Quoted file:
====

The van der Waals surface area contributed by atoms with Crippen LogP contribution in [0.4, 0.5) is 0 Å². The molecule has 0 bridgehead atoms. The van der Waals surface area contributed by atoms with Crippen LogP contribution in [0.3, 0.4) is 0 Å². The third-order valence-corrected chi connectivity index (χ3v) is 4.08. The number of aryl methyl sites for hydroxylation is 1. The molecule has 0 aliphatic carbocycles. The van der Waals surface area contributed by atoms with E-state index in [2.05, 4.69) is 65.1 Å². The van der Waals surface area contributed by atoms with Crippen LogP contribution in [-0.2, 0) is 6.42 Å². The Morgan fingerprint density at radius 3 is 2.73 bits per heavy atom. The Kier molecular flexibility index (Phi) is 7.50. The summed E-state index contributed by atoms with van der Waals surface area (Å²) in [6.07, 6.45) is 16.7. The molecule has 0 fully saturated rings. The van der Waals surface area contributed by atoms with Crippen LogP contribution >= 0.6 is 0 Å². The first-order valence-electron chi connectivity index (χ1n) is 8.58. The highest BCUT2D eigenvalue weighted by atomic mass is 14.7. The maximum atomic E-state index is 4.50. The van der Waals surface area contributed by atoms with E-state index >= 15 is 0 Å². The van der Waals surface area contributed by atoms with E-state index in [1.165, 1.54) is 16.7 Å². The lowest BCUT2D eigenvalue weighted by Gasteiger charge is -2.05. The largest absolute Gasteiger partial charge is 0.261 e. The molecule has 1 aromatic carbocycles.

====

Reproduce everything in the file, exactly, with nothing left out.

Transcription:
The van der Waals surface area contributed by atoms with Crippen LogP contribution in [0.4, 0.5) is 0 Å². The molecule has 0 bridgehead atoms. The van der Waals surface area contributed by atoms with Crippen LogP contribution in [0.3, 0.4) is 0 Å². The third-order valence-corrected chi connectivity index (χ3v) is 4.08. The number of aryl methyl sites for hydroxylation is 1. The molecule has 0 aliphatic carbocycles. The van der Waals surface area contributed by atoms with E-state index in [2.05, 4.69) is 65.1 Å². The van der Waals surface area contributed by atoms with Crippen LogP contribution in [-0.2, 0) is 6.42 Å². The Morgan fingerprint density at radius 3 is 2.73 bits per heavy atom. The Kier molecular flexibility index (Phi) is 7.50. The summed E-state index contributed by atoms with van der Waals surface area (Å²) in [6.07, 6.45) is 16.7. The molecule has 0 fully saturated rings. The van der Waals surface area contributed by atoms with Crippen LogP contribution >= 0.6 is 0 Å². The first-order valence-electron chi connectivity index (χ1n) is 8.58. The highest BCUT2D eigenvalue weighted by atomic mass is 14.7. The maximum atomic E-state index is 4.50. The van der Waals surface area contributed by atoms with E-state index >= 15 is 0 Å². The van der Waals surface area contributed by atoms with E-state index in [1.165, 1.54) is 16.7 Å². The lowest BCUT2D eigenvalue weighted by Gasteiger charge is -2.05. The largest absolute Gasteiger partial charge is 0.261 e. The molecule has 1 aromatic carbocycles.